In the early stages of the debate at Stanford University on whether that university should join an increasing number of other campuses in punishing students for racist, sexist and other forms of offensive speech, Stanford's president, Donald Kennedy, refused to join the righteous censors.

Once speech is restricted, he said, inevitably censorship -- and self-censorship -- of ideas will follow.

But Donald Kennedy has now joined the speech police by approving a new policy that is intended to protect victims of "discriminatory harassment." Henceforth, a Stanford student is forbidden to use "speech or other expression" that is "intended to {directly} insult or stigmatize an individual or a small number of individuals on the basis of their sex, race, color, handicap, religion, sexual orientation or national and ethnic origin."

The drafters of the code insist that it is a very narrow incursion on free speech because the only words that can get a student in trouble are "fighting words" -- words that by their "very utterance inflict injury or tend to incite to an immediate breach of the peace."

This once distinguished university is now in the business of sifting and weighing the utterances of its students to determine the worthiness of their speech -- and to decide which are "fighting words" and which are not. It is for this, and many other reasons, that Benno Schmidt, president of Yale, will have nothing to do with such absurd and destructive exercises.

By contrast with Yale, Stanford has greatly diminished itself. In a faculty debate on the future credibility of Stanford as a place of free inquiry, one of the dissenters was Gerald Gunther, arguably the nation's leading constitutional scholar.

This university, said Gunther, "will be on record as adopting an anti-speech regulation -- a hideous precedent for a university that boasts of the winds of freedoms and claims to be bound {though a private institution} by the principles of the First Amendment."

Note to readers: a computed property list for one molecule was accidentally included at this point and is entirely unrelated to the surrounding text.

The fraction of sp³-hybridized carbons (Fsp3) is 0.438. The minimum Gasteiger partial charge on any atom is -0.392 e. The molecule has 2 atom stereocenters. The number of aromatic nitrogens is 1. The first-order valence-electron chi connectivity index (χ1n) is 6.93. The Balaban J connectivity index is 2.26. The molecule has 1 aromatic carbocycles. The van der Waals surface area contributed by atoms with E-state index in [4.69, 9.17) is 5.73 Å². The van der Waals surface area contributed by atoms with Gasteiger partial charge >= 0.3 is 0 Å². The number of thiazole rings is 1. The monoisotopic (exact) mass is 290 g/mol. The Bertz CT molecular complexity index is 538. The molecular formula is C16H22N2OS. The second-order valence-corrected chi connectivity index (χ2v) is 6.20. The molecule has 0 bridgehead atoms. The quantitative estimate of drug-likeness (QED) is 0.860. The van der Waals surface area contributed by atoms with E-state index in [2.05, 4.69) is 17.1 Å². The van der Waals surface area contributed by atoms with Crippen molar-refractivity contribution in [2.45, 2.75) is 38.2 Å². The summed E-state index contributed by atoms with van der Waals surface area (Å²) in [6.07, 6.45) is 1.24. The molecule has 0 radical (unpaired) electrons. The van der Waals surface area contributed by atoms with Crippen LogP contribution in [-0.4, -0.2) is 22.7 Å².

The once vigorous currents of freedom at Stanford were also included in the losing argument of a professor of mechanical engineering, Tom Kane. He noted that the new proposal "is simply instituting censorship at Stanford. Like other winds, the winds of freedom sometimes blow too hard for comfort. Nevertheless, I urge you to continue to let them blow at Stanford."

One of the leading supporters of the policy of expelling bad speech from the university is law professor Robert Rabin, chairman (Is it sexist not to say chair?) of the Student Conduct Legislative Council. During a debate in the Faculty Senate, Professor Michael Bratman offered a hypothetical: in an angry exchange with a white student, a black student calls him a "honky SOB." I assume, said Bratman, that language would be prohibited.

"No," said Professor Rabin. The proposed speech standard takes the position, Rabin explained, that the white majority, as a whole, is not in as much need of protection from discriminatory harassing speech as are those who have suffered discrimination.

"Calling a white a 'honky,' " Rabin said," is not the same as calling a black a 'nigger.' "

Inadvertently, but valuably, professor Rabin has illustrated the slipperiness of codes that measure and punish speech. Here is a Stanford University law professor airily approving a new sliding scale of permissible expression. The severity of a student's punishment depends on the color of the person, or small numbers of persons, he allegedly insulted.

What about an insult to someone's religion, which is also in the code? Jews have been discriminated against more and longer than many other religious groups. Do they get special leniency when they insult members of other religions?

As for ethnicity, what about Native Americans? In view of their history under white rule, shouldn't they be more protected from bad speech than blacks? And there is a strong feeling among many Italian-Americans that they have historically been the target of deep-rooted discrimination -- and they say they still have to suffer viciously wounding epithets. Will a Stanford student suffer greater punishment for insulting an Italian-American in contrast to saying awful things to a Presbyterian?

In its mindless ardor to show that it really cares about what happens to minorities within its gates, Stanford has turned foolish and has forgotten why it and other colleges exist. Suppression of speech is not the reason, or it didn't used to be.

To the further embarrassment of Stanford, this policy of restricting speech on campus, as Professor Kane notes, "trivializes" the issue of racism. And it patronizes those whom Stanford would protect.